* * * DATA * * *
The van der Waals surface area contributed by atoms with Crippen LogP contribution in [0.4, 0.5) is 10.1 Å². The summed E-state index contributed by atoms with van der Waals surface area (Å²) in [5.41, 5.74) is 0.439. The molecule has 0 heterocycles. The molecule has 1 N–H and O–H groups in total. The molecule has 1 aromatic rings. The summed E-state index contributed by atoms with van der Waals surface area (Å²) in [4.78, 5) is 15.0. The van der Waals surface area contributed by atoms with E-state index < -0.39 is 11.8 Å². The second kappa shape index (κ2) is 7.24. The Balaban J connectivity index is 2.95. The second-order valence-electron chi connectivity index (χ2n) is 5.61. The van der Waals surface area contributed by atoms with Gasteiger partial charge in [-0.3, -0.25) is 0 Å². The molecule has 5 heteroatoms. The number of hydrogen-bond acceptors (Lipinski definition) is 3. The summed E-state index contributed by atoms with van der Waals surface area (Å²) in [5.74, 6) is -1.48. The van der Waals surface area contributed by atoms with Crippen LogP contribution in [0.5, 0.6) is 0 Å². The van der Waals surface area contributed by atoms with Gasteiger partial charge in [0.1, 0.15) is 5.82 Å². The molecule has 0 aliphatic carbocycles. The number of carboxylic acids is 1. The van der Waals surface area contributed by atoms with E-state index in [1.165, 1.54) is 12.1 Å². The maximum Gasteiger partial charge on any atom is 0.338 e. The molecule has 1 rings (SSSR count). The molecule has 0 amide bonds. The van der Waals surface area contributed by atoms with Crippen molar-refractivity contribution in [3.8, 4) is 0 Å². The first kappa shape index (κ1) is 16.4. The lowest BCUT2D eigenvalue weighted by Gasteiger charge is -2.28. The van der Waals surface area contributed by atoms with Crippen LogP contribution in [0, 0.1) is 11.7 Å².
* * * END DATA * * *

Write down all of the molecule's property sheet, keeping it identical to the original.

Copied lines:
The van der Waals surface area contributed by atoms with Crippen LogP contribution in [0.4, 0.5) is 10.1 Å². The summed E-state index contributed by atoms with van der Waals surface area (Å²) in [5.41, 5.74) is 0.439. The molecule has 0 heterocycles. The molecule has 1 N–H and O–H groups in total. The molecule has 1 aromatic rings. The summed E-state index contributed by atoms with van der Waals surface area (Å²) in [4.78, 5) is 15.0. The van der Waals surface area contributed by atoms with E-state index < -0.39 is 11.8 Å². The second kappa shape index (κ2) is 7.24. The Balaban J connectivity index is 2.95. The second-order valence-electron chi connectivity index (χ2n) is 5.61. The van der Waals surface area contributed by atoms with Gasteiger partial charge in [-0.3, -0.25) is 0 Å². The molecule has 5 heteroatoms. The number of hydrogen-bond acceptors (Lipinski definition) is 3. The summed E-state index contributed by atoms with van der Waals surface area (Å²) in [5.74, 6) is -1.48. The van der Waals surface area contributed by atoms with Crippen LogP contribution in [0.5, 0.6) is 0 Å². The van der Waals surface area contributed by atoms with Gasteiger partial charge in [0.1, 0.15) is 5.82 Å². The molecule has 0 aliphatic carbocycles. The number of carboxylic acids is 1. The van der Waals surface area contributed by atoms with E-state index in [1.165, 1.54) is 12.1 Å². The maximum Gasteiger partial charge on any atom is 0.338 e. The molecule has 1 rings (SSSR count). The molecule has 0 amide bonds. The van der Waals surface area contributed by atoms with Crippen molar-refractivity contribution in [3.8, 4) is 0 Å². The first kappa shape index (κ1) is 16.4. The lowest BCUT2D eigenvalue weighted by Gasteiger charge is -2.28. The van der Waals surface area contributed by atoms with Crippen LogP contribution in [0, 0.1) is 11.7 Å².